Sunday, July 3, 2016

Lim Guan Eng is Charged with Corruption

Photo: Lim Guan Eng's Facebook page
On June 29, 2016, Lim Guan Eng was charged under Section 23 and Section 165 of the Anti-Corruption Act.
The first charge was over the alleged approval of a rezoning application by Magnificent Emblem to convert agricultural land to residential – apparently, this charge was related to the sale of state land in Taman Manggis to private developers. [Note: But the Penang Island City Council has already withheld its approval; so what's the issue?]
The second charge related to the July 28, 2015 purchase of a modest two-storey bungalow at below market value. LGE paid RM2.8 million to Phang Li Koon for the Pinhorn Road property that was  valued at RM4.27 million. [Note: The Penang chief minister had been renting the house from her for several years prior to the said purchase].

Original pic from The Star

Moreover, Phang had declared that she had no interest whatsoever in the company which tendered for the plot of state land, nor was she involved in their management in any form, at any stage.
The Penang chief minister had also taken great pains to explain that the plot was sold via an open tender committee chaired by the federal-appointed state secretary.
Having witnessed how former parliamentary opposition leader Anwar Ibrahim had been charged in court, found guilty and jailed first in Sodomy I and then Sodomy II; how the late DAP chairperson and long-time opposition MP Karpal Singh had been charged and found guilty for sedition; Lim Guan Eng himself jailed on two extended occasions; and so many other opposition leaders and ordinary citizens critical of the UMNO government have been and continue to be arrested, charged and punished with fines and jail sentences under coercive laws ranging from the Sedition Act, the Communications and Multimedia Act, SOSMA, POTA, the Peaceful Assembly Act, to the Penal Code, it was just a matter of time before LGE would be arrested and charged, again.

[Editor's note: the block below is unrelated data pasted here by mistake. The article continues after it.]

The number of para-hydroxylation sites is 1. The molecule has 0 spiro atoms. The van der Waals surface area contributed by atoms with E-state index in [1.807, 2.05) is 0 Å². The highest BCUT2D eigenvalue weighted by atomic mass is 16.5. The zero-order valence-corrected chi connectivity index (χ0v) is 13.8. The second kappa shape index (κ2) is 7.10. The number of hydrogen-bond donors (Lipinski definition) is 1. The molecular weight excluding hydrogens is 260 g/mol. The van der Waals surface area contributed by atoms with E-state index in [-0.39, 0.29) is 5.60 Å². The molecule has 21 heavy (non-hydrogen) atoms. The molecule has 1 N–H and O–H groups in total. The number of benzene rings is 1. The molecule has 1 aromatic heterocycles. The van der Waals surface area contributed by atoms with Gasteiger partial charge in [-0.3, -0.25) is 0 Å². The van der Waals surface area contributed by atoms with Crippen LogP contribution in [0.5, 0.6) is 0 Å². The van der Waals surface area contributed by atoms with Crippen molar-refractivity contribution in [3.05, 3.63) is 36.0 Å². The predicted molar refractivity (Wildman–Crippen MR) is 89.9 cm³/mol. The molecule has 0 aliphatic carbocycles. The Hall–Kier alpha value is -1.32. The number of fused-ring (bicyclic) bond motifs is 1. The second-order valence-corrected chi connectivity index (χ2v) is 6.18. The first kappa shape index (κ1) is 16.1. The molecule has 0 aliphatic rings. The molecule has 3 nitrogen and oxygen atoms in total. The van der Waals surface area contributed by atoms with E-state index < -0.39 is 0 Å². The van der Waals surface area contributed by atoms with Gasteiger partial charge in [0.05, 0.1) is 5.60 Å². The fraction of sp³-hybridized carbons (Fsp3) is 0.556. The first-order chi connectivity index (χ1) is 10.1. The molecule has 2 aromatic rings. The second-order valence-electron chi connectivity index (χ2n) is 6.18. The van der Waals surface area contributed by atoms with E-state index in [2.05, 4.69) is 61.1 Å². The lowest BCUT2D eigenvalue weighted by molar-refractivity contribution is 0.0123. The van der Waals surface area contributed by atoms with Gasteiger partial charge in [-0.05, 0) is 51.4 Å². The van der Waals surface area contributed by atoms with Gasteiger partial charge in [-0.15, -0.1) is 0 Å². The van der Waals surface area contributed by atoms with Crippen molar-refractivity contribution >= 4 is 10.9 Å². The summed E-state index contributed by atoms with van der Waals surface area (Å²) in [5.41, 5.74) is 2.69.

BUT in Malaysia, democracy is already dying. Our judicial and legal processes, like so many other government institutions including the MACC, the Attorney-General’s Office and the police, have been compromised as a result of almost 60 years of continued UMNO rule.
The Penang chief minister claimed trial to both charges and said they were part of a conspiracy by BN to tarnish the good name and image of the DAP-led state administration.
Indeed, MACC have proved they are really supercapable and superefficient – LGE’s investigation was completed in under four months. Compare this with former Selangor menteri besar Khir Toyo, who also bought a very cheap bungalow – it took the MACC almost one-and-a-half years to build up the case against him.
Whether LGE is guilty of corruption or not is best left to the two major Malaysian courts – the legal courts and the court of public opinion. In the Malaysian context, both are important.
In any case, corruption by public officials is a grave matter and since LGE has been charged – it is hoped that he will be given a fair trial. So far, the case stinks to high heaven.
On Saturday, I was at Mantra Rooftop Bar & Lounge in Bangsar Village 2 in KL's Jalan Telawi 1 to attend our maiden LG Lite meeting. It was just a 'lite' meeting and yet, we had five project speakers. Altogether, there were ten of us.
I had started on my CC manual in Malay and I am determined to finish it. And so, I delivered my CC #3 speech in the language. I was speaker #2 and Toh Siew Pat provided me with feedback also in Malay. Believe me, it was not easy!
In the above photo, Angela Yap and Andrew Tan are missing because they came late.
After this Liquid Gold meeting, we adjourned to nearby Raj's Banana Leaf in Jalan Telawi for dinner. Thank you, Andrew Tan for being the generous sponsor!


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